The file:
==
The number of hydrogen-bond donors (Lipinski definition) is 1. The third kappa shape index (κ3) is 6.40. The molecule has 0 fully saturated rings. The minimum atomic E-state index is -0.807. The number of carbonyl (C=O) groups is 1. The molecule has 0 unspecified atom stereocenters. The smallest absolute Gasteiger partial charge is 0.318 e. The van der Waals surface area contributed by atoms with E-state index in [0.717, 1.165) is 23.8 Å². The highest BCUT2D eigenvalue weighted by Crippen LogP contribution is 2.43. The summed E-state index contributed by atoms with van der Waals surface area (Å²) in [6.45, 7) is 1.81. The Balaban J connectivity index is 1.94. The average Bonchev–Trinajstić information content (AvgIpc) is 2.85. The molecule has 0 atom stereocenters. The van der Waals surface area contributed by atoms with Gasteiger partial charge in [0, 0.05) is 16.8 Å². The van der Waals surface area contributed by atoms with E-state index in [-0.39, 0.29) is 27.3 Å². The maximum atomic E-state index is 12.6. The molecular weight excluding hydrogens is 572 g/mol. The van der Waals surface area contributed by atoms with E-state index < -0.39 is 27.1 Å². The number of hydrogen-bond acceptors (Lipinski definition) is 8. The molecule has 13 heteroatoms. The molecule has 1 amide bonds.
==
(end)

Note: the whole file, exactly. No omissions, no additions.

The number of hydrogen-bond donors (Lipinski definition) is 1. The third kappa shape index (κ3) is 6.40. The molecule has 0 fully saturated rings. The minimum atomic E-state index is -0.807. The number of carbonyl (C=O) groups is 1. The molecule has 0 unspecified atom stereocenters. The smallest absolute Gasteiger partial charge is 0.318 e. The van der Waals surface area contributed by atoms with E-state index in [0.717, 1.165) is 23.8 Å². The highest BCUT2D eigenvalue weighted by Crippen LogP contribution is 2.43. The summed E-state index contributed by atoms with van der Waals surface area (Å²) in [6.45, 7) is 1.81. The Balaban J connectivity index is 1.94. The average Bonchev–Trinajstić information content (AvgIpc) is 2.85. The molecule has 0 atom stereocenters. The van der Waals surface area contributed by atoms with Gasteiger partial charge in [0, 0.05) is 16.8 Å². The van der Waals surface area contributed by atoms with E-state index in [-0.39, 0.29) is 27.3 Å². The maximum atomic E-state index is 12.6. The molecular weight excluding hydrogens is 572 g/mol. The van der Waals surface area contributed by atoms with E-state index < -0.39 is 27.1 Å². The number of hydrogen-bond acceptors (Lipinski definition) is 8. The molecule has 13 heteroatoms. The molecule has 1 amide bonds.